On June 28, 1755, Gov. Horatio Sharpe informed the Maryland Assembly “that a party of French Indians, had attacked “the back inhabitants of Frederick County,” killing three and capturing eight other. Those killed were John Williams, his wife and their grandson. Williams’ son Richard and his granddaughter Susannah were taken captive. Richard eventually escaped, but Susannah was held for 13 years before being freed in a prisoner exchange. Susannah eventually married Uriah Blue.
On June 28, 1817, the Board of Directors of the Bank of Westminster voted to open a branch bank in Frederick to be known as The Office of Pay and Receipt, later the Farmers and Mechanics National Bank.
On June 28, 1858, Monocacy Mills at Buckeystown was destroyed by fire. Jane, a slave belonging to mill owner Theodore C. Delaplaine, was later arrested and charged with arson. This was the last of three devastating fires to strike the facility. The first was on August 7, 1824. The second occurred on August 14, 1855.
On June 28, 1863, George Armstrong Custer, an 1861 graduate of the United States Military Academy at West Point, was promoted to the rank of brigadier general at a room at the City Hotel on West Patrick Street in downtown Frederick, by Maj. Gen. Alfred Pleasonton. This action was taken on direct orders from the War Department. Custer was killed on June 25 or 26, 1876, at the Battle of The Little Big Horn.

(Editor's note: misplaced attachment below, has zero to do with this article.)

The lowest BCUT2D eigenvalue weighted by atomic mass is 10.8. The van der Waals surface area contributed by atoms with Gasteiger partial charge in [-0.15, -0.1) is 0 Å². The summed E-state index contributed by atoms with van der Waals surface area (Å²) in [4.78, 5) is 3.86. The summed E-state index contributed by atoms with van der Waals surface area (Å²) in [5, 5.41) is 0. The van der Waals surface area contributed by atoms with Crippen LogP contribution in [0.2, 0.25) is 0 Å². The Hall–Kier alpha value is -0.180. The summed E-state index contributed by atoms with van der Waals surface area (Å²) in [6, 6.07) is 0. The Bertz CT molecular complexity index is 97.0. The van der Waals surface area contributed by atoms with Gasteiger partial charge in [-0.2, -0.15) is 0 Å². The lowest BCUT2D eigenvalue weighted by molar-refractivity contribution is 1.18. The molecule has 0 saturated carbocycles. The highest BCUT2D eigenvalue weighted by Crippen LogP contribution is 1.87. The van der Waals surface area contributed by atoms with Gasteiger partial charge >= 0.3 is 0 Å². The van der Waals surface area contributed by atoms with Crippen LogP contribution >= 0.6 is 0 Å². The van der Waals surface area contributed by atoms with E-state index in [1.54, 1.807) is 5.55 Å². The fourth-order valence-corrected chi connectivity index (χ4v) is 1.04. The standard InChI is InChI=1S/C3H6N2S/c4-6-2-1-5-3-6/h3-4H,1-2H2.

On June 28, 1863, General George C. Meade assumed command of Union forces from General Joseph ("Fighting Joe") Hooker near Prospect Hall, just outside Frederick.
On June 28, 1864, Frederick native Bradley T. Johnson, a nephew of Thomas Johnson and a former state's attorney for the county, was given command of Confederate General W. E. Jones' Calvary unit under General Jubal Early.
On June 28, 1876, the 4th of July celebration on the 100th Anniversary of the adoption of a resolution by the Maryland Convention declaring independence from England was held in Frederick.
On June 28, 1924, Father William J. Kane, who prevailed upon the Sisters of Notre Dame in Baltimore to staff a school in Frederick in 1915, died. He was buried "at the center of the Third Street wall of the parish (St. John The Evangelist Roman Catholic Church) cemetery, just behind the grave of Roger Brooke Taney and to the right of his predecessors of the Society of Jesus."
On June 28, 1930, a stone from Devil's Den at Gettysburg, with an attached bronze plaque was unveiled near Prospect Hall where General George G. Meade relieved General Joseph Hooker. (See History Moment above.)